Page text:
In New Jersey, those getting divorced will need to rely on their credit in order to begin their life anew. They cannot afford to have it wrecked in the divorce. However, if a person is not careful, they could be left with a credit score that can decrease by as much as 50 points.
It takes some planning and forethought to keep a credit score up throughout the divorce because there are numerous pitfalls that can arise. Divorce itself may not sink credit, but being saddled with a disproportionate share of the couple’s debt will harm the credit score. The first step to avoiding this is ordering credit reports from each of the three major bureaus to get a handle on which accounts are shared with the spouse. Then, it makes sense to quickly close out all joint accounts. A person may want to pay their share of the debt early so that their credit is not affected.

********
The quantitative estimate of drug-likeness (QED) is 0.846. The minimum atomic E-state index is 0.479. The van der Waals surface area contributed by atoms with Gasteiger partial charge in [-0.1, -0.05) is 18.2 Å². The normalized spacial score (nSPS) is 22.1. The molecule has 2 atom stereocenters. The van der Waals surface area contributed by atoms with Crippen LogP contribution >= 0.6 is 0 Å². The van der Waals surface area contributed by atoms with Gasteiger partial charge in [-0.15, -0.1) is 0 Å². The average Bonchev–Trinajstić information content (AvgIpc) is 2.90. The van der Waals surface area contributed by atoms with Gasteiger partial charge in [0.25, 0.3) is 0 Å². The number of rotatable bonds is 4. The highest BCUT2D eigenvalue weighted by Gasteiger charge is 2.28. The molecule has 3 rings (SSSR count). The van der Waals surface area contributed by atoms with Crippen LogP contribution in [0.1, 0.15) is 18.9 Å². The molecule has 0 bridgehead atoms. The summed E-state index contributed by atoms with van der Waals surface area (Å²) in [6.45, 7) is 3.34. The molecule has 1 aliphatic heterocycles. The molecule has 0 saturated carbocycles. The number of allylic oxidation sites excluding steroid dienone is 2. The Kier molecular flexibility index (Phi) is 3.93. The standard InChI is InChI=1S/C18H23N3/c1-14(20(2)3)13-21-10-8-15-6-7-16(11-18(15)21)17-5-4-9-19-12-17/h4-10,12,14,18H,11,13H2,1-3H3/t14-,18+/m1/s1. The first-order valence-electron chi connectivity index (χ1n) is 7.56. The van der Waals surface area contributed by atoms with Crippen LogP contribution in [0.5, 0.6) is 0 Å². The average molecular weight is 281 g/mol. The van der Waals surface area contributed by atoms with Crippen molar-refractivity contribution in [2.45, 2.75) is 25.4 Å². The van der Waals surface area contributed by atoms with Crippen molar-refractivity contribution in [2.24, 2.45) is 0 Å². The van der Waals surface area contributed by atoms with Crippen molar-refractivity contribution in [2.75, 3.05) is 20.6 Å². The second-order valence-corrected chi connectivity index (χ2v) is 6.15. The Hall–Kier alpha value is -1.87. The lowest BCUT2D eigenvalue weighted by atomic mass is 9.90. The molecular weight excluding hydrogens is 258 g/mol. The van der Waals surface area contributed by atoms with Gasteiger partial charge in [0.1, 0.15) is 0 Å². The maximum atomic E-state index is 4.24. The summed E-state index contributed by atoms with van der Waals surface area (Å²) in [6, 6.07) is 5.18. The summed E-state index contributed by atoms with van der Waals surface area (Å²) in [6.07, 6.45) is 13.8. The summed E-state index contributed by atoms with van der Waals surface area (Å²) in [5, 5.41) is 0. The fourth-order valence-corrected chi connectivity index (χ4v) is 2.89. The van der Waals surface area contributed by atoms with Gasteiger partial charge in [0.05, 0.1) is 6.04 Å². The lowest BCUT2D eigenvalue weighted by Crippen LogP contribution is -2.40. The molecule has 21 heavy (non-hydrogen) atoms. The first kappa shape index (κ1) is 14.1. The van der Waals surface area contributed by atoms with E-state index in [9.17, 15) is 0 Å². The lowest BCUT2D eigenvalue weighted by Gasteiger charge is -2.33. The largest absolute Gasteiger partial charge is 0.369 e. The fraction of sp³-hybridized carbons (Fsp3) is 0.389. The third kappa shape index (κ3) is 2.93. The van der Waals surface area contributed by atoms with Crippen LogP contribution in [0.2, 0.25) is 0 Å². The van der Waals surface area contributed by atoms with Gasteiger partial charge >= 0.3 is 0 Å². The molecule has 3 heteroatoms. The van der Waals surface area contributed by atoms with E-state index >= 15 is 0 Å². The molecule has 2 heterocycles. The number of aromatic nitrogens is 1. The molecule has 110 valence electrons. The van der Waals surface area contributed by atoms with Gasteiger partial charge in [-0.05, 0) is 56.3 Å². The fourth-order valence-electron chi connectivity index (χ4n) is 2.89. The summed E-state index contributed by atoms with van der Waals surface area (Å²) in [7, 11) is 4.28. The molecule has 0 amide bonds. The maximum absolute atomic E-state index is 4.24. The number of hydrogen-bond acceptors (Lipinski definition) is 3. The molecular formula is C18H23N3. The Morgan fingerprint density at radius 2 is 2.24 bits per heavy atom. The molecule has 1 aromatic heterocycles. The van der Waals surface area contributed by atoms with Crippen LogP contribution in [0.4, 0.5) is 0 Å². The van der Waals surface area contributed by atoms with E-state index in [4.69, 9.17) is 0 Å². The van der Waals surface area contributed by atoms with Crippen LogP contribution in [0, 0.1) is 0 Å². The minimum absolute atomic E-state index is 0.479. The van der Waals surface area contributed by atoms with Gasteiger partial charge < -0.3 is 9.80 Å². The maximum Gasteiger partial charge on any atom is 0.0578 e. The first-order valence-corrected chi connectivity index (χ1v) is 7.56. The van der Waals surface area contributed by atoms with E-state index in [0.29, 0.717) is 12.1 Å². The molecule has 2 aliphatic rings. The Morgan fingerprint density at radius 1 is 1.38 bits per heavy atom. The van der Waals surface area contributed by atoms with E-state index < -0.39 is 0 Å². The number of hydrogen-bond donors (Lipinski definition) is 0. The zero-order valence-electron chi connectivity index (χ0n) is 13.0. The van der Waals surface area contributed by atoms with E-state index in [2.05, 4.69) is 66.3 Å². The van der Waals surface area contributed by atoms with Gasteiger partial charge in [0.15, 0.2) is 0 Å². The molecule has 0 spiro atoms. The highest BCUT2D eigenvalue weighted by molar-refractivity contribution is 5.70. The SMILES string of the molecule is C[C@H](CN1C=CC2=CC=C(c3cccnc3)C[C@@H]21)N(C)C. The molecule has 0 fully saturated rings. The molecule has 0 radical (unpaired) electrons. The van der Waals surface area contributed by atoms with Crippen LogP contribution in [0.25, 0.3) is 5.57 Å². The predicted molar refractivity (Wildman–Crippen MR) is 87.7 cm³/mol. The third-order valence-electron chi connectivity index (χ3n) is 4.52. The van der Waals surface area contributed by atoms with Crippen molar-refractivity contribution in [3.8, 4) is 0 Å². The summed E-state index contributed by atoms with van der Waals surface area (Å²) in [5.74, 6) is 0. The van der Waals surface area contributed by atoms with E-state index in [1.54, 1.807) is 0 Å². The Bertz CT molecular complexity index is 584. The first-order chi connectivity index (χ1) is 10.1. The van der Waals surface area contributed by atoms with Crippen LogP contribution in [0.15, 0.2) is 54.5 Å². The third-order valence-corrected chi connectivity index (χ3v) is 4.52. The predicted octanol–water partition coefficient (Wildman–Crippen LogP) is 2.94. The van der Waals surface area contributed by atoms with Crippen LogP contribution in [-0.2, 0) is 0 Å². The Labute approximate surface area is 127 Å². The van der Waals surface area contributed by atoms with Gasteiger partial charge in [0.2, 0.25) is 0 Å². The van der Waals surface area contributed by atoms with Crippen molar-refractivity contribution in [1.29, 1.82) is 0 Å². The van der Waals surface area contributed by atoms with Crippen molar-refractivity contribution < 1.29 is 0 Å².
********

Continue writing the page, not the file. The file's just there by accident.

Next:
Then, it is critical to have a conversation with the creditors to alert them of the situation. While it will not relieve someone of the responsibility for debt incurred in a joint account, it could tip them off to be alert for any sudden charges. Finally, a person should consider placing a credit freeze on themselves if they are worried about their spouse’s ability to harm their credit.
An individual who is worried about their debt situation may want to consult with a family law attorney to find out how best to protect themselves while the split is in process. The attorney may be able to help their client negotiate a divorce agreement that leads to a reasonable split of the debt that is in place. Otherwise, someone may have to worry that they are being stuck with debts they did not incur but still have to pay.